UCI’s largest gift ever funds new School of Nursing
The foundation gift, the largest in UCI history, will fund construction of a state-of-the-art building, dramatically increasing classroom and research space. The Sue & Bill Gross School of Nursing also plans to double faculty size and student enrollment and to expand nurse-managed community clinics.
“The campus has long desired to have our nursing program become a school, and we are thrilled that the day has come,” said UCI Chancellor Howard Gillman. “A terrific combination of public and private support will ensure a top-quality education for many more talented students – and enable us to hire nursing field leaders to train them – to help fill the pipeline of prepared healthcare professionals.”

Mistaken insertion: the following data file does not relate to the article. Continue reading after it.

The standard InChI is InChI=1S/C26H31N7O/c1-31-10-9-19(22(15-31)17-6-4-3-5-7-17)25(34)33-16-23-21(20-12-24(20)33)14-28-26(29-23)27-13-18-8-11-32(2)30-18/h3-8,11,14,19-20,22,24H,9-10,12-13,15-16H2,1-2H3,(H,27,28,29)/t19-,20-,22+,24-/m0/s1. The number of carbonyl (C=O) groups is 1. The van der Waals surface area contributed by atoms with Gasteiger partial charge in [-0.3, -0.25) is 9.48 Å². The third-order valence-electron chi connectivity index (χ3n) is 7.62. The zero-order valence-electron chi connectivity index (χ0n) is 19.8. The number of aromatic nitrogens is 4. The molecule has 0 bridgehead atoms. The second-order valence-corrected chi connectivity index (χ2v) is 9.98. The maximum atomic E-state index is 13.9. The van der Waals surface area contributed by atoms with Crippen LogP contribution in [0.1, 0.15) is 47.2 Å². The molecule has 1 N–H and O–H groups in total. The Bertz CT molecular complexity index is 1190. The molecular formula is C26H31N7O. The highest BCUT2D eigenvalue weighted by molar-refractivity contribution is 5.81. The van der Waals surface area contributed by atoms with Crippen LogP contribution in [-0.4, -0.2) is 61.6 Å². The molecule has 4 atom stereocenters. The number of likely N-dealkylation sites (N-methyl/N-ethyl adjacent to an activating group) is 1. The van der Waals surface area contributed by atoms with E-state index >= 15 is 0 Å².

The school will grow rapidly to address a nationally identified need for 1.2 million new nurses in the next five years. As Baby Boomers grow older and veteran caregivers and professors retire, California and other parts of the Southwest are already seeing shortages.
California’s nurse-to-population ratio has ranked a dismal 48th in the nation for the past 10 years. In 2013, California had an estimated 657 RNs for every 100,000 population, well below the national average of 874 RNs per 100,000. The Nurse Workforce Report Card gave California’s RN supply a “D” grade and projects that by 2030 the state will be more than 193,000 nurses short of its nursing needs.
UCI’s Nursing Science Program has earned a strong reputation since it began in 2007. NurseJournal.org named UCI nursing as one of the top 10 programs in the western United States, and its nurse practitioner faculty is consistently ranked in the country’s top 25. At UCI, nursing ranks as one of the most competitive majors with an acceptance rate of only 3.6 percent, according to reports. The campus received more than 2,450 applications in the fall for 40 freshman slots.
The UCI nursing school’s enrollment will double in the next decade, from about 200 to about 400 students.